1. There has been complete failure of proof on the part of petitioner as to the shrubs sold in 1954, consequently we sustain respondent's position that gains from such sales were ordinary income.

2. Turning now to the scion wood trees. In discussing whether or not property was used in a trade or business or held primarily for sale to customers in the ordinary course of business, we stated in Greene-Haldeman, 31 T.C. 1286, 1292-1293 (1959):

Many criteria have been employed in resolving this factual question, inter alia: The intent of the seller, the purpose or purposes for which the property was acquired, held, and sold; the frequency, continuity, and substantiality of the sales; whether the sales are in furtherance of an occupation of the taxpayer; the proximity of sale to purchase; and the extent of sales activity on part of the seller. See S.E.C. Corporation v. United States, supra; Rollingwood Corp. v. Commissioner, 190 F.2d 263 (C.A. 9, 1951); Mauldin v. Commissioner, 195 F.2d 714 (C.A. 10, 1952). All of these criteria should be considered; no single factor can be viewed as dispositive. S.E.C. Corporation v. United States, supra.

Based upon our consideration of the above criteria, we have found as a fact that petitioner's scion wood trees constitute property held by petitioner for use in his trade or business within the meaning of section 1231, I.R.C. 1954.

Section 1231 of the Internal Revenue Code of 1954 is, in substance, the same as section 117(j) of the Internal Revenue Code of 1939 with respect to the issue presented in this case, and is as follows:SEC. 1231. PROPERTY USED IN THE TRADE OR BUSINESS AND INVOLUNTARYCONVERSIONS.(a) GENERAL RULE.— If, during the taxable year, the recognized gains on sales or exchanges of property used in the trade or business, * * * exceed the recognized losses from such sales, exchanges, and conversions, such gains and losses shall be considered as gains and losses from sales or exchanges of capital assets held for more than 6 months. * * *(b) DEFINITION OF PROPERTY USED IN THE TRADE OR BUSINESS.— For purposes of this section—(1) GENERAL RULE.— The term ‘property used in the trade or business' means property used in the trade or business, of a character which is subject to the allowance for depreciation provided in section 167, held for more than 6 months, and real property used in the trade or business, held for more than 6 months, which is not—(A) property of a kind which would properly be includible in the inventory of the taxpayer if on hand at the close of the taxable year,(B) property held by the taxpayer primarily for sale to customers in the ordinary course of his trade or business, or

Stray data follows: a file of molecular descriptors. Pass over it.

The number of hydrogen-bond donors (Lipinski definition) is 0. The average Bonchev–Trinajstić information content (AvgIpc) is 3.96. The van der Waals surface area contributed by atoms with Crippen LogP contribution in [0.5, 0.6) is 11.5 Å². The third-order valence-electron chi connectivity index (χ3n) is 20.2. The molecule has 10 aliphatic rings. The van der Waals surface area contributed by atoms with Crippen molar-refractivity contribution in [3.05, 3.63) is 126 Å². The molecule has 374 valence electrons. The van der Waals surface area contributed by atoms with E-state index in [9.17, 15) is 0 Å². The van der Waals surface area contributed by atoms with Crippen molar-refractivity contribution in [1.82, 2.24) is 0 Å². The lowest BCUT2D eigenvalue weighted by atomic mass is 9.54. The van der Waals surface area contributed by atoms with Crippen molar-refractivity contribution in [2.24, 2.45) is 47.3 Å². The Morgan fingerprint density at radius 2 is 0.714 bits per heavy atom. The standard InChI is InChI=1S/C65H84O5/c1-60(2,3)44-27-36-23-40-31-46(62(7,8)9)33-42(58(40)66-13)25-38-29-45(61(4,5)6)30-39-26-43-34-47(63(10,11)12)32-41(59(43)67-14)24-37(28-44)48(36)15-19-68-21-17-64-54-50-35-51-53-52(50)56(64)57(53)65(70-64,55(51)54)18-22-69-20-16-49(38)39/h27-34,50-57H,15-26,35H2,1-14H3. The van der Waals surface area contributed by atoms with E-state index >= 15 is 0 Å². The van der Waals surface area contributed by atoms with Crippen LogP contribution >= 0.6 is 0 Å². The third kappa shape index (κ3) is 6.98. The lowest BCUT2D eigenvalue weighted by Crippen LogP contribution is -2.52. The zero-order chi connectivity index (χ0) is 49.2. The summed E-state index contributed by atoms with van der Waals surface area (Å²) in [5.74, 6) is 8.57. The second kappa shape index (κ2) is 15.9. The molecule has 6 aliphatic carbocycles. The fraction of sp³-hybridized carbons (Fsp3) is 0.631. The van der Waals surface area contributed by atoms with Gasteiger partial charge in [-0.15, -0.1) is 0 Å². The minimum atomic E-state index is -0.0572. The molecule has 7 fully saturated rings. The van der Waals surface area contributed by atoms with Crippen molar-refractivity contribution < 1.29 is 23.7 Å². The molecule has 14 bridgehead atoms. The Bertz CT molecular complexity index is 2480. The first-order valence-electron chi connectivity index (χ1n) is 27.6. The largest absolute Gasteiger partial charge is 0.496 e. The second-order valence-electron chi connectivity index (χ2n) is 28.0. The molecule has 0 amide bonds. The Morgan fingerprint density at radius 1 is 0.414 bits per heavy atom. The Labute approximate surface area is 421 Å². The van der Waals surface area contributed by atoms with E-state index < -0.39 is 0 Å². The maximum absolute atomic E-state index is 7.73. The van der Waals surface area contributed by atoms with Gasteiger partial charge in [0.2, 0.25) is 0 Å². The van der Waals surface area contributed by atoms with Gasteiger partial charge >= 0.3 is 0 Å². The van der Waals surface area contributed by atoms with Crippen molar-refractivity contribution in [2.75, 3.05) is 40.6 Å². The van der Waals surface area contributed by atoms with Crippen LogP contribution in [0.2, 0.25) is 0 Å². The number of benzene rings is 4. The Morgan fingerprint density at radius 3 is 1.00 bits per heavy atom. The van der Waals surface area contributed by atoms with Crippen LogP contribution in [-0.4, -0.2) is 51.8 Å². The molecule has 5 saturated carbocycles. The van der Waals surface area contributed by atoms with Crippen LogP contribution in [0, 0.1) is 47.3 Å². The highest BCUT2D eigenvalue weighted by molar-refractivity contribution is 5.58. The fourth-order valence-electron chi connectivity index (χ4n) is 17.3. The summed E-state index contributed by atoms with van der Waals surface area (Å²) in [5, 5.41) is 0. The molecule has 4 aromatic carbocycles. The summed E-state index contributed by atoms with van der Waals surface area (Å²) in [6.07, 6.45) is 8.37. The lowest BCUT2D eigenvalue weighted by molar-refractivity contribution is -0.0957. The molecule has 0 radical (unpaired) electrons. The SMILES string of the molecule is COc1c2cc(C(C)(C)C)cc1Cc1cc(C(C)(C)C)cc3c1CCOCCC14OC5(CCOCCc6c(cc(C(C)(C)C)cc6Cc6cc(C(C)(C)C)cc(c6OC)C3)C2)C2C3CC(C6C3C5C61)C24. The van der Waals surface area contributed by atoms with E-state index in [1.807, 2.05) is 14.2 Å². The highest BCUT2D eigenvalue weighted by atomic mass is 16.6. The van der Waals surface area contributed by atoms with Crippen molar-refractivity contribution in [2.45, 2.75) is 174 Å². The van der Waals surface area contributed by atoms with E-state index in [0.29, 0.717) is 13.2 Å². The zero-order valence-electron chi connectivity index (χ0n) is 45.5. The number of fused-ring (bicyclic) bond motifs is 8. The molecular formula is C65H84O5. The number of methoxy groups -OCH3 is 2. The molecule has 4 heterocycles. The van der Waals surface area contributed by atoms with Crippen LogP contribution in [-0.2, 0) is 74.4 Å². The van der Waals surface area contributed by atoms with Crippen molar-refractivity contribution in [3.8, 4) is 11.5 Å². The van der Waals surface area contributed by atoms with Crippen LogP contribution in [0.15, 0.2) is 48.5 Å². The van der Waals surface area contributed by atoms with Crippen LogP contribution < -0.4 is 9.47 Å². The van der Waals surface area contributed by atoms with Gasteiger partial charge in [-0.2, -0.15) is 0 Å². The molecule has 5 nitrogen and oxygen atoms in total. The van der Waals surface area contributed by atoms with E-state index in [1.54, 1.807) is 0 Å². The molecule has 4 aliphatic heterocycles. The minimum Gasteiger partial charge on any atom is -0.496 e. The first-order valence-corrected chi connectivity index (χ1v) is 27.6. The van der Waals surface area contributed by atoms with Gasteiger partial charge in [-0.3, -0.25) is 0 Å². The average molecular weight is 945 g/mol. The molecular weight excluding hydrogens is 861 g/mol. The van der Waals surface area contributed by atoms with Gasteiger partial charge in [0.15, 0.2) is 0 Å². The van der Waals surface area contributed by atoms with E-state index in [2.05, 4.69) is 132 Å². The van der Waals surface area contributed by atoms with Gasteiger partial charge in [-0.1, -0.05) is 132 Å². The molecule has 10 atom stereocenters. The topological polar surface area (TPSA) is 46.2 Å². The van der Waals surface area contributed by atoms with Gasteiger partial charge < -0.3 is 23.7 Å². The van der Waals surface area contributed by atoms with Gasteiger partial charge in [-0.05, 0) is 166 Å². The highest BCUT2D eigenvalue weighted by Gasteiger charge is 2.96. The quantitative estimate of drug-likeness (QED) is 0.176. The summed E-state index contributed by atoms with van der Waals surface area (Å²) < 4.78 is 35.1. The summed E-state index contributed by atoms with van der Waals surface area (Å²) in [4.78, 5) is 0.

The primary and nontemporary function of petitioner's scion wood trees was to produce the limbs he needed for grafting. Some of said trees were sold after they became unproductive; petitioner was not in the practice of selling scion wood trees that were still useful to him. Petitioner did not advertise that he had such trees for sale, and prospective purchasers could only choose from those trees which were no longer useful in the production of scion wood. Petitioner did not grow scion wood trees with the dual and primary objectives of obtaining scion wood from them for a given period and then selling them. Compare L. D. Hancock, 31 T.C. 752 (1959), with Greene-Haldeman, supra.

The mere fact that it could be predicted that petitioner would sell some of his scion wood trees each year does not in and of itself indicate that such trees were held primarily for sale. James M. McDonald, 23 T.C. 1091, 1099, (1955). Petitioner's sale of culled scion wood trees in small lots throughout each year supports his testimony that sales were made at irregular intervals to those who inquired.

Petitioner sold about 35,000 grafts per year as against an average of about 700 scion wood trees. His business, started in 1954, was growing rapidly and in 1956 gross receipts from scion wood tree sales amounted to only 16 per cent of gross sales. The average for the 3 years in issue was 23 per cent but it was decreasing progressively and petitioner testified it was only 8 per cent in 1958.

Consideration of all of the above factors leads us to hold for petitioner on this issue.

3. Petitioner and his wife have failed to introduce any evidence with respect to respondent's determination of additions to tax under section 6651 of the Internal Revenue Code of 1954 and sections 294(d)(1)(A) and 294(d)(2) of the Internal Revenue Code of 1939. Therefore, additions to tax under these sections are sustained for failure of proof.

Decision will be entered under Rule 50.